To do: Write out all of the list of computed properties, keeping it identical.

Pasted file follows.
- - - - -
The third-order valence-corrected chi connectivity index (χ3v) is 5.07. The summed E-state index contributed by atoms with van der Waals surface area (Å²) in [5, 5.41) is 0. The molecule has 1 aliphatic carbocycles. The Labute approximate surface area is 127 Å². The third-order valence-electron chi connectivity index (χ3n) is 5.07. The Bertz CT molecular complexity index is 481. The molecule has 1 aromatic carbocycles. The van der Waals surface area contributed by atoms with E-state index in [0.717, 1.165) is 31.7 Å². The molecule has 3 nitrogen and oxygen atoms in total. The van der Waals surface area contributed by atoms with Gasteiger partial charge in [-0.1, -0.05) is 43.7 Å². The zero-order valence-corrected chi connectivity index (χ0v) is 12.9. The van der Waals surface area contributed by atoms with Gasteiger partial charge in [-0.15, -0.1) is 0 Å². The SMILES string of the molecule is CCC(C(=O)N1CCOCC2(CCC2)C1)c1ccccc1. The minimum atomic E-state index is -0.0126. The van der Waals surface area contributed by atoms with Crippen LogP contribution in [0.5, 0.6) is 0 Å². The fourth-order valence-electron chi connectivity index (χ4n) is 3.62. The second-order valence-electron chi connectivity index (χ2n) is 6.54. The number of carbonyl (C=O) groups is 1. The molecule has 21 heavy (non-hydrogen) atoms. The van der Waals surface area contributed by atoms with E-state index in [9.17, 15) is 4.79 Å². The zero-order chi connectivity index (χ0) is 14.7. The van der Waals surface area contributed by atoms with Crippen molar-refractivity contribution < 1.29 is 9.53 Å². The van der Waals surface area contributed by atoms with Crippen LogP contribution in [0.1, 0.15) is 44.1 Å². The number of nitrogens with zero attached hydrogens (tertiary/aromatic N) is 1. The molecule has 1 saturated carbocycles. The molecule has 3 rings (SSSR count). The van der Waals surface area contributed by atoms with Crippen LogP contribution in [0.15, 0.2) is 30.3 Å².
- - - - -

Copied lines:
The third-order valence-corrected chi connectivity index (χ3v) is 5.07. The summed E-state index contributed by atoms with van der Waals surface area (Å²) in [5, 5.41) is 0. The molecule has 1 aliphatic carbocycles. The Labute approximate surface area is 127 Å². The third-order valence-electron chi connectivity index (χ3n) is 5.07. The Bertz CT molecular complexity index is 481. The molecule has 1 aromatic carbocycles. The van der Waals surface area contributed by atoms with E-state index in [0.717, 1.165) is 31.7 Å². The molecule has 3 nitrogen and oxygen atoms in total. The van der Waals surface area contributed by atoms with Gasteiger partial charge in [-0.1, -0.05) is 43.7 Å². The zero-order valence-corrected chi connectivity index (χ0v) is 12.9. The van der Waals surface area contributed by atoms with Gasteiger partial charge in [-0.15, -0.1) is 0 Å². The SMILES string of the molecule is CCC(C(=O)N1CCOCC2(CCC2)C1)c1ccccc1. The minimum atomic E-state index is -0.0126. The van der Waals surface area contributed by atoms with Crippen LogP contribution in [0.5, 0.6) is 0 Å². The fourth-order valence-electron chi connectivity index (χ4n) is 3.62. The second-order valence-electron chi connectivity index (χ2n) is 6.54. The number of carbonyl (C=O) groups is 1. The molecule has 21 heavy (non-hydrogen) atoms. The van der Waals surface area contributed by atoms with E-state index in [9.17, 15) is 4.79 Å². The zero-order chi connectivity index (χ0) is 14.7. The van der Waals surface area contributed by atoms with Crippen molar-refractivity contribution < 1.29 is 9.53 Å². The van der Waals surface area contributed by atoms with Crippen LogP contribution in [0.1, 0.15) is 44.1 Å². The number of nitrogens with zero attached hydrogens (tertiary/aromatic N) is 1. The molecule has 1 saturated carbocycles. The molecule has 3 rings (SSSR count). The van der Waals surface area contributed by atoms with Crippen LogP contribution in [0.15, 0.2) is 30.3 Å².